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Jamal Suleiman: Militarization, Islamization Silenced Revolution’s True Voice

Opposition figure and former celebrity personality speaks with All4Syria about the Cairo platform's vision of a political solution
Jamal Suleiman: Militarization, Islamization Silenced Revolution’s True Voice

Representative of the Syrian opposition’s Cairo platform Jamal Suleiman said that his group aims to do away with a system of oppression and establish a democratic state through a political solution in Syria which achieves the aims of the real revolution.

Speaking in an interview with All4Syria, Suleiman said that those who participated at the 2015 Cairo conferences were supporters of a political solution within the framework of a Syrian national determinant.

“They had clear and direct positions on the oppressive system that led the country to where it is today, and also had clear and explicit positions on militarization and Islamization, which have harmed the revolution and hidden its rightful voice calling for the downfall of oppression and the establishment of a democratic state. It transformed it from a revolution calling for freedom, dignity and justice to a regional and international war occurring on Syrian territory with the blood of the Syrian people.”

He added that members of the platform are committed to a just political solution. “But objectively this requires an international and regional understanding, led by a Russian-American understanding — and this is not yet available — and a Syrian opposition united around a harmonious vision and reading through which it can enter the negotiating process, and this also has not matured. For that reason, we still stand before a difficult and ambiguous road,” he explained.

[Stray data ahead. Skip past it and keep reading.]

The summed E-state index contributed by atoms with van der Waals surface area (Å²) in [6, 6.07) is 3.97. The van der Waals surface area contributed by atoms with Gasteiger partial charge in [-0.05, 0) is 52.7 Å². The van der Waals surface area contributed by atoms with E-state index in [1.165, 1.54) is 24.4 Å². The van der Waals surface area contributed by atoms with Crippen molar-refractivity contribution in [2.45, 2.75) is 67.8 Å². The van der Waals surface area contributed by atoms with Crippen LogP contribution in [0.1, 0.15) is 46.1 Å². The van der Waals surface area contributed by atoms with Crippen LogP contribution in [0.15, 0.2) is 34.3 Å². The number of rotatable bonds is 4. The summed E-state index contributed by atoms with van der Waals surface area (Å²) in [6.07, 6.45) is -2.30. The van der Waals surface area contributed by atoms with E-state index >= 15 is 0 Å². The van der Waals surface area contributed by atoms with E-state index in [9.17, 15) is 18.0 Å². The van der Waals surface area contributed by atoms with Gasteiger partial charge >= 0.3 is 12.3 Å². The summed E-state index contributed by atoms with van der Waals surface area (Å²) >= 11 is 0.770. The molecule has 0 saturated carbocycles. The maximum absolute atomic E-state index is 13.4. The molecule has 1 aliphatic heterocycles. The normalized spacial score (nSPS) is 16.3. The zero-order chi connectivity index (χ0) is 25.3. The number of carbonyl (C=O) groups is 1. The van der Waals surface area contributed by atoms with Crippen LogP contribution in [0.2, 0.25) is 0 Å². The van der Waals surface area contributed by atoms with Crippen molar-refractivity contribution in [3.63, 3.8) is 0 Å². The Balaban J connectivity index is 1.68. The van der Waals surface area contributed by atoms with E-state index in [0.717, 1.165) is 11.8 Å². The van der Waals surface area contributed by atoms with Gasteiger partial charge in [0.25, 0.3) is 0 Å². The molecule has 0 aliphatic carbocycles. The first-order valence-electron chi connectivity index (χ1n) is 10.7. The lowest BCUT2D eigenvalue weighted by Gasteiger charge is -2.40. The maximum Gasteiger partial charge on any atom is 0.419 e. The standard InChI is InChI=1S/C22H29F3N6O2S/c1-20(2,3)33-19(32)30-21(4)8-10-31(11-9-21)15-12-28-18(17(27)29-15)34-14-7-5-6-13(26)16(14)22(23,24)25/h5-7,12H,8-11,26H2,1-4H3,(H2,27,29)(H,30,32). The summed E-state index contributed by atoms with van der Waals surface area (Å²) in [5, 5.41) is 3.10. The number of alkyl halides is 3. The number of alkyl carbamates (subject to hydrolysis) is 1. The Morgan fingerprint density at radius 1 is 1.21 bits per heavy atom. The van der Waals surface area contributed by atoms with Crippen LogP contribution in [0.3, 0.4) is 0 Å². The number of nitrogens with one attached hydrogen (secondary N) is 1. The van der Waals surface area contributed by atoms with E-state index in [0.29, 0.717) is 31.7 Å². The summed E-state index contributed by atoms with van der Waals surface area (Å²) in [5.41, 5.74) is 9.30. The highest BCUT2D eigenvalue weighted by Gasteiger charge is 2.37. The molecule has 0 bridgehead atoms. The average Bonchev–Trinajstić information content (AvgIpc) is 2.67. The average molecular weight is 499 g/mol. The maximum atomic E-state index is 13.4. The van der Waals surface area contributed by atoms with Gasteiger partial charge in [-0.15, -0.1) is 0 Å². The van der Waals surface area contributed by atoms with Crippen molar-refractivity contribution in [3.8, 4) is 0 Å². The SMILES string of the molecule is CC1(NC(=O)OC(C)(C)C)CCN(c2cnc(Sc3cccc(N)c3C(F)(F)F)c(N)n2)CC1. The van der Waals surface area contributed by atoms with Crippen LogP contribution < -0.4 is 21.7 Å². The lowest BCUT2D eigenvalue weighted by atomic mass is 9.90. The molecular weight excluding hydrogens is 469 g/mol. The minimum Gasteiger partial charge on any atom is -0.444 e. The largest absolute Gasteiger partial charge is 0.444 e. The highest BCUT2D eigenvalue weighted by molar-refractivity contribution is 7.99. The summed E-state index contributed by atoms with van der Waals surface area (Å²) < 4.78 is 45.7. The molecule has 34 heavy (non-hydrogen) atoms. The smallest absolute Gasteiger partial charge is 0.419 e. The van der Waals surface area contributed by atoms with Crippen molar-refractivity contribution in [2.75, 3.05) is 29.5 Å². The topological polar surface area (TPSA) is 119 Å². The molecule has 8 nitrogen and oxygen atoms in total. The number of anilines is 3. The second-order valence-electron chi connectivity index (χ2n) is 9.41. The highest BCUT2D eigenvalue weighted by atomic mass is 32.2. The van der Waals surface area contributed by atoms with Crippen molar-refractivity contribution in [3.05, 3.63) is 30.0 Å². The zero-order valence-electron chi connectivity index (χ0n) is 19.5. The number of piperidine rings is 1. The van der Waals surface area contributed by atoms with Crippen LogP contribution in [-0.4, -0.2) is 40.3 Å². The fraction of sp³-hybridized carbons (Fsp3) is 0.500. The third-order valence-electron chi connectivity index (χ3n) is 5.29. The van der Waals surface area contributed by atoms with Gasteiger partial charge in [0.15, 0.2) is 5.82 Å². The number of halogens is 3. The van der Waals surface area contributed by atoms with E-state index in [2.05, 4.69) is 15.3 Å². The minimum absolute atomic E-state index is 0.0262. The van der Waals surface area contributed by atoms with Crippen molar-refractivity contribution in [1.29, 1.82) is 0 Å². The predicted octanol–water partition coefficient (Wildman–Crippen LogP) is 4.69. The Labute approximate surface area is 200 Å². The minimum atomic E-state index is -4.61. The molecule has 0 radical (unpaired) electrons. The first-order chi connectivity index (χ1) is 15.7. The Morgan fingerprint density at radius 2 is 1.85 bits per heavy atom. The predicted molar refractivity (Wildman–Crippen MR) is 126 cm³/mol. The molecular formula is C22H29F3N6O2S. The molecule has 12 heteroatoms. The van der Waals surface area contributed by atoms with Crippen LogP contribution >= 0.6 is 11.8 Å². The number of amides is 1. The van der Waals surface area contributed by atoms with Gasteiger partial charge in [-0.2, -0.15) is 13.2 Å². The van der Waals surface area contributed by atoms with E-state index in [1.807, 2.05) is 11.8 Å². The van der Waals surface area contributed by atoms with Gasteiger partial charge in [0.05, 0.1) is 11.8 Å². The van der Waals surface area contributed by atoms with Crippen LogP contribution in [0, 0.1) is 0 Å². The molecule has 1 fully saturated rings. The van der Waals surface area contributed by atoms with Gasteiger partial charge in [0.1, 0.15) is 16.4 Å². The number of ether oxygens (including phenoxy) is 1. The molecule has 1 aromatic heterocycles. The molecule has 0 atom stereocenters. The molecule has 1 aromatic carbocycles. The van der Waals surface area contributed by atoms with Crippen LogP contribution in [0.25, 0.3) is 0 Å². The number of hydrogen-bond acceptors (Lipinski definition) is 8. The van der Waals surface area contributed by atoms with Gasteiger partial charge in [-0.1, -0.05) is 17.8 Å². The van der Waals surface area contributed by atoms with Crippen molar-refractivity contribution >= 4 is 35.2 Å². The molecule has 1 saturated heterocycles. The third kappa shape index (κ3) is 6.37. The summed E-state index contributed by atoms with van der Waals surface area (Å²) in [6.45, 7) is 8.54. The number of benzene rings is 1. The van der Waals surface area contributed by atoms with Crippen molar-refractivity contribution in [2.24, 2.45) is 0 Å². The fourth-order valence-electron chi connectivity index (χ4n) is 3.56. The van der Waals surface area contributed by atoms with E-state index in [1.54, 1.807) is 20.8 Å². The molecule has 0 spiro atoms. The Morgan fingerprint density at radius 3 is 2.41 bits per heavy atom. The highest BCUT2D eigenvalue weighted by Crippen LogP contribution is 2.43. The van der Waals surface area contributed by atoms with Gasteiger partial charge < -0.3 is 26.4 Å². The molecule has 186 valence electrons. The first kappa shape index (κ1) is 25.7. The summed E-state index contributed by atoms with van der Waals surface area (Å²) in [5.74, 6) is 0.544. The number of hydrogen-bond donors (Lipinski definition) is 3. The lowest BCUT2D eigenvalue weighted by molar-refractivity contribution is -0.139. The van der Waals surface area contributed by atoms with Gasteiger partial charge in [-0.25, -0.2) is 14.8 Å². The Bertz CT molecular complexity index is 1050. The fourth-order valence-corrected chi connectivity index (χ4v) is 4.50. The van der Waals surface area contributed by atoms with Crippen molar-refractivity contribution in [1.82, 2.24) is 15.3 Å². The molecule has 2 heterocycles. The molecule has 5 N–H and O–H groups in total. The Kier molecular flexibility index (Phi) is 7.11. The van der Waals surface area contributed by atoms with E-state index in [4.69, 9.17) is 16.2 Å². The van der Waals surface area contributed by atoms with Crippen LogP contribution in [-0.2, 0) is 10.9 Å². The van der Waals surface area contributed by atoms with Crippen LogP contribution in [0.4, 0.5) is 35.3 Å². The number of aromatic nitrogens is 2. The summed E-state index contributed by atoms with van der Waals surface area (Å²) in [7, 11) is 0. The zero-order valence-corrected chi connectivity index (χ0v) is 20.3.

Regarding the negotiations in Astana and Geneva and the political process regarding Syria, the opposition figure said that those in the Cairo conference do not consider the military card to be a political card used in or outside Geneva, and stressed that it is not the way to establish a democratic system.

In this respect, he said, rebel groups “did not consider us real opposition according to their standards. The leaders of these groups were considering us traitors for merely visiting Moscow and meeting with any Russian official… However, they today, under pressure of the Russian military machine and the confusion of their backers, are agreeing to deals with Russian guarantees.”

Regarding these deals, Suleiman said that the Cairo platform welcomed any reduction in tension and killing, but that it had no value if it did not lead to a comprehensive political solution.

Responding to a question about the international disputes around the referendum in Iraqi Kurdistan, Suleiman said that secession and rigid ethnic ideas are not what we need today, but rather a just constitutional formula for coexistence regardless of ethnic roots or sectarian affiliation.

“If we do not succeed in achieving that, we expect nothing but long wars which we will all regret and in which no one will win except those who run them and supply them with weapons and ammunition.”